Marie Picard, Counsel at ING U.S. Investment Management, believes strongly in the value of mentoring.
“I really think it’s important to find people who can mentor and advise you – formally or informally. Find people you know and respect and look up to, who you are able to learn from. Foster those relationships. People have a lot to teach you – sometimes you just have to ask,” she said.
She also advised women to be mentors themselves – the confidence boost, she says, can help propel you forward. “Help younger women and men at the firm who may be more junior and put effort into sharing knowledge. It’s really validating and empowering to share the knowledge you’ve accumulated over time.”
“It makes you realize how much you know, and it helps create that network of relationships that’s so important,” she added.
Career Path in Law
Picard studied Political Science and Classics at New York University. “Pretty much everyone I knew in Political Science was going to law school and I said, ‘I’m definitely not going to do that!’” she said with a laugh. After graduating, she took a job as a paralegal and, to her surprise, she liked working in the profession. She started at Fordham Law the next fall. While in law school, Picard took an internship at ING. “I really enjoyed it,” she recalled.
When she graduated and passed the bar, she began working at the law firm where she had been a paralegal, but found it wasn’t the right fit for her and left. “Then I had a gap for two years,” she continued, “deciding what I really wanted to do.”
“It was a tough time in the market and a lot of that fell on recent graduates who were struggling to find jobs. I thought I had made the wrong decision.”
But eventually, in 2004, Picard’s situation got brighter. “I got a call from ING – the place I had interned in law school – and they said they needed an intern again.” The internship grew into a permanent position, and Picard has thrived. “I’ve taken on more responsibility and I have an attorney and other professionals reporting to me. I oversee a lot of legal work here in New York and for the firm at large.”
“Generally in the financial industry and especially for lawyers right now, there are a lot of changes in the regulatory landscape. There’s so much more to learn and so much more to catch up on. It’s an opportunity to get a little expertise and to seek your own niche. Hone your skills in the area you are interested in,” she said. “Working in house, you’re a generalist, but it’s nice to be known as an expert in a specific area. I’ve focused on hedge funds a lot, and it’s very exciting to be on the cusp of those changes.”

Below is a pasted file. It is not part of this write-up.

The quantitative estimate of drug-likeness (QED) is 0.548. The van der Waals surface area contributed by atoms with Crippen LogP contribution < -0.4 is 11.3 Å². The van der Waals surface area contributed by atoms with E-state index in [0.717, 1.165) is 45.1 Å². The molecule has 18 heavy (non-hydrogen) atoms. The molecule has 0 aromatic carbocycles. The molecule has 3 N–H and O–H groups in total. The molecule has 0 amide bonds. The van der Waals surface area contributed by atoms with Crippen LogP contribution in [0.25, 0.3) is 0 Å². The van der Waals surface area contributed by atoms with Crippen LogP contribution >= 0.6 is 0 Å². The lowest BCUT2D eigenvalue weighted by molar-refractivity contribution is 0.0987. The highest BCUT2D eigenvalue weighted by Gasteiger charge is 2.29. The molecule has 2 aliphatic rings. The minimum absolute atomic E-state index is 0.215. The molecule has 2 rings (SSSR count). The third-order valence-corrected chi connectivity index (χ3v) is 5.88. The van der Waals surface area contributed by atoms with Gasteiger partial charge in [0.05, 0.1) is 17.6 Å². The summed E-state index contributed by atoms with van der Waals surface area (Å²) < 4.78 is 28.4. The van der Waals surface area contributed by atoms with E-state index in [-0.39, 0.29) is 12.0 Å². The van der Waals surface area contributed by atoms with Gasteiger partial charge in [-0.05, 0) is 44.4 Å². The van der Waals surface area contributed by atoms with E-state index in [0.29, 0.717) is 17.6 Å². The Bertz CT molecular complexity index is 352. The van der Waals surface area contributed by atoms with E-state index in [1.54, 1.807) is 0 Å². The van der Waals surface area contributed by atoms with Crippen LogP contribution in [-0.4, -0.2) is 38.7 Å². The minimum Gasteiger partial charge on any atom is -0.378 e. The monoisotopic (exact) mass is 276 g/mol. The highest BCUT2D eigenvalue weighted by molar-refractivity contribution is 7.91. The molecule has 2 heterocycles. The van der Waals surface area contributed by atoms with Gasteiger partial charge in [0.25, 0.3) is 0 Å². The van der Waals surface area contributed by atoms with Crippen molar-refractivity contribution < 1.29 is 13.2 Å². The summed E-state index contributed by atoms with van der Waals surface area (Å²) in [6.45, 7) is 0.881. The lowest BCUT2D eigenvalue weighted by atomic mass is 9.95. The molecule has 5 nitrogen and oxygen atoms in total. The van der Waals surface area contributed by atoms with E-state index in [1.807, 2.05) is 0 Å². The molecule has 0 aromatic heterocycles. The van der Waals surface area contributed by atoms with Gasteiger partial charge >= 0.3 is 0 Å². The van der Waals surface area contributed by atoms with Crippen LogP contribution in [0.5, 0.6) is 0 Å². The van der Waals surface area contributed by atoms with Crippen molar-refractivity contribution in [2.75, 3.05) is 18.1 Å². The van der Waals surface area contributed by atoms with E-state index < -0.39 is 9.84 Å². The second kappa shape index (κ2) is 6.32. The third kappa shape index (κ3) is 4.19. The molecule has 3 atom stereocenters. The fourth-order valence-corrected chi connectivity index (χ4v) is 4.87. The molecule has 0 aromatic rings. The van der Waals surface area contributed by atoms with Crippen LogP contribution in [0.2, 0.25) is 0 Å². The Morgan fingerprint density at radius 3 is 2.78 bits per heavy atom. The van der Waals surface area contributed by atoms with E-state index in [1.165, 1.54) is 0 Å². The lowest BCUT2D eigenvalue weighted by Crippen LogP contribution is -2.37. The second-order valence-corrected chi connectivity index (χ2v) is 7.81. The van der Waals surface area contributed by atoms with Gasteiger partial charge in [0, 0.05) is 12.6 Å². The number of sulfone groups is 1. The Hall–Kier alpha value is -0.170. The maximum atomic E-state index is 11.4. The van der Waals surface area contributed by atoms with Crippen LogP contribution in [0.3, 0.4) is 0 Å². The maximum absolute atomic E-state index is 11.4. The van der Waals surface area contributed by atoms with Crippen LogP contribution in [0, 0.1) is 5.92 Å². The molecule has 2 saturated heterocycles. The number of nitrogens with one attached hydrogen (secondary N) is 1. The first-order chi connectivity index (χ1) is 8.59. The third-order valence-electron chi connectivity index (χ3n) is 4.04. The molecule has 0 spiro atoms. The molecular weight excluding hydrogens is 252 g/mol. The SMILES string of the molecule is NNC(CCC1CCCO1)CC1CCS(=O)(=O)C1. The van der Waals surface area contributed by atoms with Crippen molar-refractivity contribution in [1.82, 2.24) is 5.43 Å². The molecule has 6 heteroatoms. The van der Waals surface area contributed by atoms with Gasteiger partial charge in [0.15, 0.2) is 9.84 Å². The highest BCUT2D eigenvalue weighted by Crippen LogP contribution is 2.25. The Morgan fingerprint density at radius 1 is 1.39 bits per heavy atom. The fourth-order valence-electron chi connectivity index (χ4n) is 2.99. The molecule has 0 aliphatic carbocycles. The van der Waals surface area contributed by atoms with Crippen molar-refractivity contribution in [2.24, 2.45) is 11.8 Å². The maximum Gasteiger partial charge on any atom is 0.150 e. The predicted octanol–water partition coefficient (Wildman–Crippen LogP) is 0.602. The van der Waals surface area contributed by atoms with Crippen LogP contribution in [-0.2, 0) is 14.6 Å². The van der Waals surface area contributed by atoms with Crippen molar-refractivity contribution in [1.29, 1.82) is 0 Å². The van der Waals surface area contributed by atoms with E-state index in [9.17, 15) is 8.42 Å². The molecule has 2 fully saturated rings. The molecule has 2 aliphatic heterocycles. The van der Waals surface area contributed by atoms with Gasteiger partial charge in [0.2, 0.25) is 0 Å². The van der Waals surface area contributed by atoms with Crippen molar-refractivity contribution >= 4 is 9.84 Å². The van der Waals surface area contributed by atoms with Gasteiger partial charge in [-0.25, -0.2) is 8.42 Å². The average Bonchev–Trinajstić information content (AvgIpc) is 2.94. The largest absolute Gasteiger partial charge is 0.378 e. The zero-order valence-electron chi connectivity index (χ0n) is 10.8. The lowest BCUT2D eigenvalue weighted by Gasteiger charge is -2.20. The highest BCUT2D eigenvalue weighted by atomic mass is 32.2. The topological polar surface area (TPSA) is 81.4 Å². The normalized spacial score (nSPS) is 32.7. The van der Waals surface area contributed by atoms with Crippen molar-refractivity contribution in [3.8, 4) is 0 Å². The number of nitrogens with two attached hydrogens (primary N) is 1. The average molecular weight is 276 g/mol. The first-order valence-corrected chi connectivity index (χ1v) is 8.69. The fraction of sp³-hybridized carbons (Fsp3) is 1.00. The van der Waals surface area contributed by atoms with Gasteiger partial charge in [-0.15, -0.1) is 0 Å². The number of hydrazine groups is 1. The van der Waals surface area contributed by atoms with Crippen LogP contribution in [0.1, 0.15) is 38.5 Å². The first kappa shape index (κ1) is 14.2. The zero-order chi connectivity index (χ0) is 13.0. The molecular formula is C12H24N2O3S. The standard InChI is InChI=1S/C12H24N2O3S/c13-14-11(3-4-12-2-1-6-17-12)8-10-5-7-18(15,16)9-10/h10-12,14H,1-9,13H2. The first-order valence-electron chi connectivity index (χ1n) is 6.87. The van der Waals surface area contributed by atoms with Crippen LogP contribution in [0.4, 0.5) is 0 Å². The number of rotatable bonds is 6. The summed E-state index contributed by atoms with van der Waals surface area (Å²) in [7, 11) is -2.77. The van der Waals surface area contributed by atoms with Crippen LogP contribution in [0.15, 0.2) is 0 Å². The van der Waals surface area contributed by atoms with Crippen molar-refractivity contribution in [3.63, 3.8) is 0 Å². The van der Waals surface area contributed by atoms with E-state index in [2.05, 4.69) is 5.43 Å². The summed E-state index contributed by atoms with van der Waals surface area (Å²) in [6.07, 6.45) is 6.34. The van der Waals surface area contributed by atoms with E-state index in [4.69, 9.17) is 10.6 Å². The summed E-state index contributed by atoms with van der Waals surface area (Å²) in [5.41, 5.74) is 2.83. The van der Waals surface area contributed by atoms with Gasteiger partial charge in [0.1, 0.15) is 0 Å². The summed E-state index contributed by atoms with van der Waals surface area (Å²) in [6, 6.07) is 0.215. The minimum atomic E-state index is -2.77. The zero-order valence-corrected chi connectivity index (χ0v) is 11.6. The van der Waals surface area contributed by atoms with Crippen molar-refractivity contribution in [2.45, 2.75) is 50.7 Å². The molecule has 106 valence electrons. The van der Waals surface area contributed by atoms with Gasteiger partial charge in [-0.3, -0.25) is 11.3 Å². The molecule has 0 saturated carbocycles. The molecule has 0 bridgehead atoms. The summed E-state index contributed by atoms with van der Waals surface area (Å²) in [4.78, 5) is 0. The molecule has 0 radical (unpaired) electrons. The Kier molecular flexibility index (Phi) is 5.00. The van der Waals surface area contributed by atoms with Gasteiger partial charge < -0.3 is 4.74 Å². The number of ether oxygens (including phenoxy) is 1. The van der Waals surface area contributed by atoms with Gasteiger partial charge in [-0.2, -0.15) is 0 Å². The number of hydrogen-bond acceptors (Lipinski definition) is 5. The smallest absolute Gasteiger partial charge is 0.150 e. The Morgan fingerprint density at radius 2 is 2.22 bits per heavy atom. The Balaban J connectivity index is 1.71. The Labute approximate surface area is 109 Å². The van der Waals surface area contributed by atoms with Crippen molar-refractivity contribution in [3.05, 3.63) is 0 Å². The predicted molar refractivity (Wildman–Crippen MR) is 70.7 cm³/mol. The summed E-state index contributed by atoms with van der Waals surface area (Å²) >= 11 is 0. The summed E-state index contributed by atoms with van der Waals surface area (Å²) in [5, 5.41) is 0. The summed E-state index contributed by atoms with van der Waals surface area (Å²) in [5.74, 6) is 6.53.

Advice for New Lawyers
Picard encouraged young lawyers to stay optimistic about their careers.
“Having that gap – to me, at the time it seemed like it was going to define me, and follow me forever. There were times when I felt really discouraged, and I thought it would be a blight on my resume. But, I’m glad I had that time to reflect on what I wanted to do. Looking back, it was a blip on the radar. Careers are long, and you have time to define yourself.”
She also emphasized the importance of relationships. “Looking back over the last ten years or so, I think what I’m most proud of are the relationships I’ve built with colleagues,” Picard said. “I look at my job as helping to solve problems and having a productive relationship with my colleagues helps facilitate coming to solutions. It helps with communication.”
She continued, “If everyone is coming with a sense of respect and collegiality, it helps – and I try to promote that.”
Challenges for Women in Law
Picard says she believes some of the challenges women face at work are self-imposed. “I don’t know that I have experienced barriers to success – a lot of times, the barriers that I feel are brought on internally. This is a particular struggle for me,” she explained. “You have to have the confidence and skills to ask for what you want. This is a message that women I’ve looked up to and bosses have conveyed to me.”
She continued, “It can definitely be difficult for some – and for me it’s always been a challenge.”
The dearth of women in leadership can make it difficult for women to see themselves at the top. “There are fewer women in senior roles – that’s something I hope changes over time.”
Picard is a strong proponent of ING mentoring programs. “They have been really helpful for me. I’ve participated as a mentor and a mentee – it’s important to have both of those roles.”
In Her Personal Time
Outside her work at ING, Picard is involved in a group called iMentor. “Professionals are paired with high school students from low income neighborhoods. Their goal is to help students navigate college applications and other issues. It’s a great organization.”